“Let’s hope so for the dress’s sake,” Vera said. “Everyone in Carding will be there for this wedding, and it wouldn’t be good for business if the gown didn’t fit right.”

Well, that’s all it took. As I said, the coming nuptials of Ted and Paula were something of a public event in Carding because everyone knew them and discussed every wedding detail over groceries in the Coop General Store and breakfast at the Crow Town Bakery.

“The dress didn’t fit quite right,” tongues wagged to one another, “because she’s gained a little weight.” Then a hand would be placed on the lower abdomen. “Right here.”

By the end of the second day, Ted noticed that a couple of his older customers were waggling their eyebrows at him with knowing grins. But he passed it off as wedding anticipation.

Then Paula noticed that folks coming in to town hall to pay their taxes or buy dump tickets or hunting licenses were looking intently at her abdomen. The staring, of course, just made her more self-conscious about those muffins, and she confessed to Ted over lunch that her indulgence had had consequences.

Like rumors everywhere, this one grew as it made the rounds of the village. When Paula reached for a cracker to accompany her soup at the bakery, moms noticed, and remembered how they had used Saltines to quell their own queasiness in their first trimesters. This led to rampant speculation about how far along Paula was, when the baby would be born, and whether the date of the wedding should be moved up from New Year’s Day to something closer to Halloween.

People started suggesting baby names to one another, and the enterprising president of the PTA suggested making a betting pool on the birth date and time as a fundraiser for new soccer nets at the elementary school.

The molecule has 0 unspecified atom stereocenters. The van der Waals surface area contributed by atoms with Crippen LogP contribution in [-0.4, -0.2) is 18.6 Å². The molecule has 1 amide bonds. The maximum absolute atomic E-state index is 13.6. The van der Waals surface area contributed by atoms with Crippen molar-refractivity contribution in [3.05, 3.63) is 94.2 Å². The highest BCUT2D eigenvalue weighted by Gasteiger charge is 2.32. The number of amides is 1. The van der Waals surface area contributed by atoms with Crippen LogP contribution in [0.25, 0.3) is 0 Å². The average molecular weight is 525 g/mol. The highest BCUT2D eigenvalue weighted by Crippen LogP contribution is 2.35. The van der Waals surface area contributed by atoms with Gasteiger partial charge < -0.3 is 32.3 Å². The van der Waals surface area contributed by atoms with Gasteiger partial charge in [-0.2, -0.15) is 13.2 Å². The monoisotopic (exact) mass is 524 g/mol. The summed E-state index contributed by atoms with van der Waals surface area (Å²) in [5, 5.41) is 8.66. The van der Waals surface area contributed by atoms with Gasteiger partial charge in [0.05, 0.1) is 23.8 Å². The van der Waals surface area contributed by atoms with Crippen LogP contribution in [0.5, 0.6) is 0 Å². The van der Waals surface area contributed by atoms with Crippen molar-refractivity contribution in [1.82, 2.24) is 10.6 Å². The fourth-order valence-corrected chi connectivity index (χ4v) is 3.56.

That’s how Edie Wolfe finally heard the news.

“Paula Bouton pregnant?” she said incredulously when her daughter passed along the gossip.

Diana shrugged. “That’s what folks are saying at the bakery. I’ve been told she’s got a little baby bump.”

“Have you asked Paula about it?”

“No, neither she nor Ted have been in since I’ve heard the news which is kind of unusual, now that you ask.” Diana frowned and wrinkled up her forehead. “Ted’s been in every day for weeks buying Paula coffee and…” She started to grin.

“And what?” Edie asked.

“Morning glory muffins.”

Mother and daughter looked at one another, and then started to laugh. “I’ll bet that’s it,” Edie said. “I’ve always said you are one deadly baker.”

Now Edie Wolfe is one of those practical, down-to-earth women. You’d like her if you met her. She’s straightforward without being abrupt, honest without being self-righteous, and she’s pretty good at seeing the humor in most of life’s tangles. This was a delicate subject, for sure, because there was still an outside chance that Paula was pregnant so Edie tossed around and then rejected several different approaches as she walked to the town hall.

When she found Paula eating a small salad and drinking water at her desk, Edie was sure a direct approach was her best choice. It was much quicker, usually, to just get right to it.

“Pregnant? Me? Are you kidding?” Paula nearly choked on her spinach. “Where in the world did you hear that?”

“I’m not sure where it started but many seem to assume that you’ve acquired a baby bump,” Edie said.